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A TOOL-Related Article

Publication: MTV Online

Date: October 1996

[Kabir's note -- From a KMFDM single:
	"Slogans like 'Free Your Mind' can only mean one thing --
	Turn off your MTV and think for yourselves."]

MTV Online/Reviews
     Aenima (Zoo)

     'Believe in nothing' is the Tool mantra, and with a creepy eyeball
cover, a loopy liner note diatribe advocating "ritual magik," and three
distinct tributes to the late outlaw political comic, Bill Hicks, Tool's
dark blueprint for Aenima is obvious even before the first listen. 

     This follow-up to 1993's platinum Undertow is indeed the dreary
art-rock landmark the packaging suggests, but the 77 minutes it takes for
Tool to rehash, regurgitate, and refilter the same trippy angst winds up
overshadowing the thematic achievement. Aenima ain't pretty; we get it.
But this monochromatic record refuses to end. Apparently, Tool's belief in
nothing extends to the value of a well-crafted, three-minute song. 

     As befits a frontman, Tool songwriter/spiritual leader Maynard James
Keenan is perhaps the guiltiest party here, dragging out each syllable as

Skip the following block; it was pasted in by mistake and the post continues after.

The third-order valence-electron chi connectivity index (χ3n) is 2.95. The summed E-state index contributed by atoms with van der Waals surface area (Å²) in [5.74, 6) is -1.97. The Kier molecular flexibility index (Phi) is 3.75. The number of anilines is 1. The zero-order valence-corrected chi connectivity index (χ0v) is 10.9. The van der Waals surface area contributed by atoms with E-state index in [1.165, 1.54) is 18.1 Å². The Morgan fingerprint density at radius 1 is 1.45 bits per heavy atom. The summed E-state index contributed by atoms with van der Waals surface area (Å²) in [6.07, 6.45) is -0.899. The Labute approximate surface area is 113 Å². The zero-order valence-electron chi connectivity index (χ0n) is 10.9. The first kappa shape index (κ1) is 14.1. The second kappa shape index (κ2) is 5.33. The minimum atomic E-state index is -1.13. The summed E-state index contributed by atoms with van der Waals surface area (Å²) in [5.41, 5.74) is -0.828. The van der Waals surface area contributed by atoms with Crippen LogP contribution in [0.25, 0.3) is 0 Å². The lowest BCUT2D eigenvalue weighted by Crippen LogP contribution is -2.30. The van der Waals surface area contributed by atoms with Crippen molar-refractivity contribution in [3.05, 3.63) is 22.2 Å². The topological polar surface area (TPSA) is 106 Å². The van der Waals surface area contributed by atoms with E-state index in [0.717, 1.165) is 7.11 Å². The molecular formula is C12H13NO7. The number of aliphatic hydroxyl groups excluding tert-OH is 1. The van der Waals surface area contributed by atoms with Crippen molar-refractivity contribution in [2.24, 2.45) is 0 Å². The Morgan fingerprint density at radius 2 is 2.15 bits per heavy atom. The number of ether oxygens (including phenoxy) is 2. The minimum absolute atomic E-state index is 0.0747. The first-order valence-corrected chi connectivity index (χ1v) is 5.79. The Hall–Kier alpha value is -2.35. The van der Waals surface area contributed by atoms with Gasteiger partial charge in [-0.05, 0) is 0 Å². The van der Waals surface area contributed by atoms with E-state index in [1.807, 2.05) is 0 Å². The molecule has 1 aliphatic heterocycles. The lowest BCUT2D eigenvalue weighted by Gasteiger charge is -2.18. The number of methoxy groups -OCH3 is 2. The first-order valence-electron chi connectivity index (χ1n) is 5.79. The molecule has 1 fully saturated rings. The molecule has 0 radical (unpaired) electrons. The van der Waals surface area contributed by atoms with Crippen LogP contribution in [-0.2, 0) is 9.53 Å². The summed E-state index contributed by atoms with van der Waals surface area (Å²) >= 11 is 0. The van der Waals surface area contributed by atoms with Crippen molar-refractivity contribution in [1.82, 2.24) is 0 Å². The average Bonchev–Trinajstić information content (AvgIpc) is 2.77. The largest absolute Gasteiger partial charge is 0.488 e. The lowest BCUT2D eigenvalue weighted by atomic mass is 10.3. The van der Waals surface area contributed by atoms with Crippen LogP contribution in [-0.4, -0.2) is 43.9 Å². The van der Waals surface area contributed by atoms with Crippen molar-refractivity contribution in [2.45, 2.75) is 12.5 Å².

if it were his last breath.  "Constant over-stimulation numbs me/and I
wouldn't have it any other way," Keenan wails in overkill a verse into the
opening "Stinkfist," perhaps answering the question: Completely poignant
or consistently unnecessary? Progressive rock fans will ultimately be the
judge, since Aenima is clearly guided more by the legacy of Yes, King
Crimson, and Pink Floyd than by contemporaries like Rage Against The
Machine or Pantera.  It's no wonder: producer Dave Bottrill had a hand in
the '70s' excesses as former Crimson and Peter Gabriel knobturner. To his
credit, he's smart enough to leave the metallic hooks firmly at the
forefront here.  (They do get away from him, though, in the trippier
passages of "Eulogy" and "H.") 

     Equally problematic is Keenan's lack of lyrical maturation. Lifting
Hicks' "Arizona Bay" California earthquake reference for the title track
is genius, but it is easily deflated by throwaway lines like "Followed by
faultlines that cannot sit still/followed by millions of dumbfounded
dipshits." Keenan wants to be a protest poet, but "dipshit" is his
vocabulary choice? 

     But suppose that Aenima's bloated unfriendliness is actually
symbolism for its real statement. Could Tool be asking us to decry
one-hit-wonder pop dribble by cleverly delivering a record that is, if
nothing else, challenging? The anti-music biz "Hooker With A Penis" is a
good test of the theory, with Keenan nicely coming off as genuinely
dumbfounded by his own major label/no sellout paradox. It's notably the
record's least structured or melodic tune, but may be the literal and
theoretical centerpiece, acting as Cliff's Notes for the psychobabble
paranoia that precedes it and facilitating a snappier finish. But even if
antiestablishmentism is your thing, 77 minutes is a long time to wait for
the cathartic statement--especially if you've already been waiting
three-and-a-half years since their last record. 

     -- Andy Langer

kabir/akhtar | kabir@t.d.n